dynamic retinal expression pattern of FRMD7 during development. We observe expression within the outer neuroblastic layer, then in the inner neuroblastic layer and at
9 weeks post-conception a bilaminar expression pattern. Expression was also noted within the developing optic stalk and optic
disk. We identified a large cohort of IIN patients (n = 100), and performed sequence analysis which revealed 45 patients with FRMD7 mutations. Patients with FRMD7 mutations underwent detailed retinal imaging studies using ultrahigh-resolution optical coherence tomography. The tomograms
were compared with a control cohort (n = 60). The foveal pit was significantly shallower in FRMD7 patients (P < 0.0001). The optic nerve head morphology was abnormal with significantly decreased optic disk area, retinal nerve fiber
layer thickness, cup area and cup depth in FRMD7 patients (P < 0.0001). This study shows for the first time that abnormal afferent system development is associated with FRMD7 mutations and could be an important etiological factor in the development of nystagmus.
Available from: Michel Michaelides
Available from: Frank A Proudlock
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ABSTRACT: To characterize and grade the spectrum of foveal hypoplasia based on different stages of arrested development of the fovea. Grading was performed using morphologic findings obtained by ultra high-resolution spectral-domain optical coherence tomography. Best-corrected visual acuity (BCVA) was calculated for different grades.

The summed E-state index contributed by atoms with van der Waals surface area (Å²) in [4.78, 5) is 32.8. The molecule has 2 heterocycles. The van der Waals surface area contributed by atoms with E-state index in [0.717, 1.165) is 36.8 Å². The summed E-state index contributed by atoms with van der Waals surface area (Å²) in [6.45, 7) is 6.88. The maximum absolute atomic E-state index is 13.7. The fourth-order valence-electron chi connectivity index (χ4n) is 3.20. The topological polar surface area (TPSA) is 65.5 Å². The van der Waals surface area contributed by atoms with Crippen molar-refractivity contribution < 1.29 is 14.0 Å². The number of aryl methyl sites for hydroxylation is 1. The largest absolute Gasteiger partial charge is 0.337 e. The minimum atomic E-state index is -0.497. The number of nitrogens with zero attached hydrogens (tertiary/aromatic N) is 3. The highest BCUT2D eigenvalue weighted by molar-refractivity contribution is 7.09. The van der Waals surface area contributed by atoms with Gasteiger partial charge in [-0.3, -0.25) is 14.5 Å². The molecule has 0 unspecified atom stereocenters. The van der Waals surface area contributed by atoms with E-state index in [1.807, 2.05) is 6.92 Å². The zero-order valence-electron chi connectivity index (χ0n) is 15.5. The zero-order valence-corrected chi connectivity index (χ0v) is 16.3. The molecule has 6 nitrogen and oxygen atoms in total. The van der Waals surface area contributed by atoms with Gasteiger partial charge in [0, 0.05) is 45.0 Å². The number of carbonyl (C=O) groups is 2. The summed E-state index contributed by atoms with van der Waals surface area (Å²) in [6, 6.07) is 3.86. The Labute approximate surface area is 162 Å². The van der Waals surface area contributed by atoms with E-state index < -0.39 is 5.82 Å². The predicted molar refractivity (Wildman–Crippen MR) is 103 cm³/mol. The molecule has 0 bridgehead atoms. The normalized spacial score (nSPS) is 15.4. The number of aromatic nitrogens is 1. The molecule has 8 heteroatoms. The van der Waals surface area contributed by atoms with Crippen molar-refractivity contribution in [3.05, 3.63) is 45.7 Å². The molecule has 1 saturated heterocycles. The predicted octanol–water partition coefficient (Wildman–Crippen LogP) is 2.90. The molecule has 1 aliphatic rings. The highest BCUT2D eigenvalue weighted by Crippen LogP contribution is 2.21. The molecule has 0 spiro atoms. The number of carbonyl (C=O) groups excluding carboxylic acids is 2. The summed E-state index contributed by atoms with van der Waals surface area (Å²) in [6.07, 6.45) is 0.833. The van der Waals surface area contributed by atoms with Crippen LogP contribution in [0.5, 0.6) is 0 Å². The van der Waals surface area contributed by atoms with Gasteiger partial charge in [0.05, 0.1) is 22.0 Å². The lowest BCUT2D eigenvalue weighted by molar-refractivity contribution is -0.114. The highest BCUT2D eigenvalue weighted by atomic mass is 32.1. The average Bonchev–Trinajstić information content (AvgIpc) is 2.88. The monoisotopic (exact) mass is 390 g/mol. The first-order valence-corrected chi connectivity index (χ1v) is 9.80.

Observational case series.
Sixty-nine patients with foveal hypoplasia (albinism, n = 34; PAX6 mutations, n = 10; isolated cases, n = 14; achromatopsia, n = 11) and 65 control subjects were examined.
A 7×7-mm retinal area was sampled using a 3-dimensional scanning protocol (743×75, A scans×B scans) with ultra high-resolution spectral-domain optical coherence tomography (SOCT Copernicus HR; 3-μm axial resolution). Gross morphologic abnormalities were documented. B-scans at the fovea were segmented using a longitudinal reflectivity profile. Logarithm of the minimum angle of resolution BCVA was obtained.
Grading was based on presence or absence of foveal pit and widening of the outer nuclear layer (ONL) and outer segment (OS) at the fovea. Quantitative measurements were obtained for comparing atypical foveal hypoplasia in achromatopsia. Best-corrected visual acuity was compared with the grade of foveal hypoplasia.
Four grades of foveal hypoplasia were distinguished: grade 1, shallow foveal pit, presence of ONL widening, presence of OS lengthening; grade 2, grade 1 but absence of foveal pit; grade 3, grade 2 but absence of OS lengthening; grade 4, grade 3 but absence of ONL widening. There was significant difference in visual acuity (VA) associated with each grade (P<0.0001). Grade 1 was associated with the best VA (median VA, 0.2), whereas grades 2, 3, and 4 were associated with progressively poorer VA with a median VA of 0.44, 0.60, and 0.78, respectively. The atypical features seen with foveal hypoplasia associated with achromatopsia were characterized by decreased retinal and ONL thickness and deeper foveal depth.
A structural grading system for foveal hypoplasia was developed based on the stage at which foveal development was arrested, which helps to provide a prognostic indicator for VA and is applicable in a range of disorders associated with foveal hypoplasia. Atypical foveal hypoplasia in achromatopsia shows different characteristics.